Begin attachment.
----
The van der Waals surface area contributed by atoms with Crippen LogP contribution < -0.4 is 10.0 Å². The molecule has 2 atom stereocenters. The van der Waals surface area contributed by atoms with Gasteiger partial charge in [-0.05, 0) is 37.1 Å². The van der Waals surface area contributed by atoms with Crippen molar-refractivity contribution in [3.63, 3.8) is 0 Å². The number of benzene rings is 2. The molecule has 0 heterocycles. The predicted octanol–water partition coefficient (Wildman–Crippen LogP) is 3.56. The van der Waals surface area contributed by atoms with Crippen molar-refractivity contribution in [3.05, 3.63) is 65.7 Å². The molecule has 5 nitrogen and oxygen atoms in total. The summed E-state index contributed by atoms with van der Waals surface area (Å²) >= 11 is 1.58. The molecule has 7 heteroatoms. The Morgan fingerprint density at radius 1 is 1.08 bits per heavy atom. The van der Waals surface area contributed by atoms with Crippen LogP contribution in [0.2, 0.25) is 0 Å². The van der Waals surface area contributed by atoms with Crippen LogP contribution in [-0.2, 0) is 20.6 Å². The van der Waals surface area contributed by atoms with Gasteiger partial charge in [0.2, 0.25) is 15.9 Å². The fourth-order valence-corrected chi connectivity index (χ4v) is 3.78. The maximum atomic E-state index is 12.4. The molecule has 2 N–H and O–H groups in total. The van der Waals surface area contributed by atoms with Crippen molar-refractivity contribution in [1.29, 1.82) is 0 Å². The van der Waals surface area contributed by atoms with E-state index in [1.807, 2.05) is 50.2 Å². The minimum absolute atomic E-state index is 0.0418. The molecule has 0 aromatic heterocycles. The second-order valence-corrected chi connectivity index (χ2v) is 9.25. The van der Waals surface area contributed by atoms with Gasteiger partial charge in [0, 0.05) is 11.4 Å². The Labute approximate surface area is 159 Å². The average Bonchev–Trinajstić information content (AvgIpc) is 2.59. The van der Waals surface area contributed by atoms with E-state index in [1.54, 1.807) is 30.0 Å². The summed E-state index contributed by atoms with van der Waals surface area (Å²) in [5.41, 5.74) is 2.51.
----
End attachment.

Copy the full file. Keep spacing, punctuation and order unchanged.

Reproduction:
The van der Waals surface area contributed by atoms with Crippen LogP contribution < -0.4 is 10.0 Å². The molecule has 2 atom stereocenters. The van der Waals surface area contributed by atoms with Gasteiger partial charge in [-0.05, 0) is 37.1 Å². The van der Waals surface area contributed by atoms with Crippen molar-refractivity contribution in [3.63, 3.8) is 0 Å². The number of benzene rings is 2. The molecule has 0 heterocycles. The predicted octanol–water partition coefficient (Wildman–Crippen LogP) is 3.56. The van der Waals surface area contributed by atoms with Crippen molar-refractivity contribution in [3.05, 3.63) is 65.7 Å². The molecule has 5 nitrogen and oxygen atoms in total. The summed E-state index contributed by atoms with van der Waals surface area (Å²) >= 11 is 1.58. The molecule has 7 heteroatoms. The Morgan fingerprint density at radius 1 is 1.08 bits per heavy atom. The van der Waals surface area contributed by atoms with Crippen LogP contribution in [0.2, 0.25) is 0 Å². The van der Waals surface area contributed by atoms with Crippen LogP contribution in [-0.2, 0) is 20.6 Å². The van der Waals surface area contributed by atoms with Gasteiger partial charge in [0.2, 0.25) is 15.9 Å². The fourth-order valence-corrected chi connectivity index (χ4v) is 3.78. The maximum atomic E-state index is 12.4. The molecule has 2 N–H and O–H groups in total. The van der Waals surface area contributed by atoms with Crippen molar-refractivity contribution in [1.29, 1.82) is 0 Å². The van der Waals surface area contributed by atoms with E-state index in [1.807, 2.05) is 50.2 Å². The minimum absolute atomic E-state index is 0.0418. The molecule has 0 aromatic heterocycles. The second-order valence-corrected chi connectivity index (χ2v) is 9.25. The van der Waals surface area contributed by atoms with Gasteiger partial charge in [0, 0.05) is 11.4 Å². The Labute approximate surface area is 159 Å². The average Bonchev–Trinajstić information content (AvgIpc) is 2.59. The van der Waals surface area contributed by atoms with E-state index in [1.54, 1.807) is 30.0 Å². The summed E-state index contributed by atoms with van der Waals surface area (Å²) in [5.41, 5.74) is 2.51.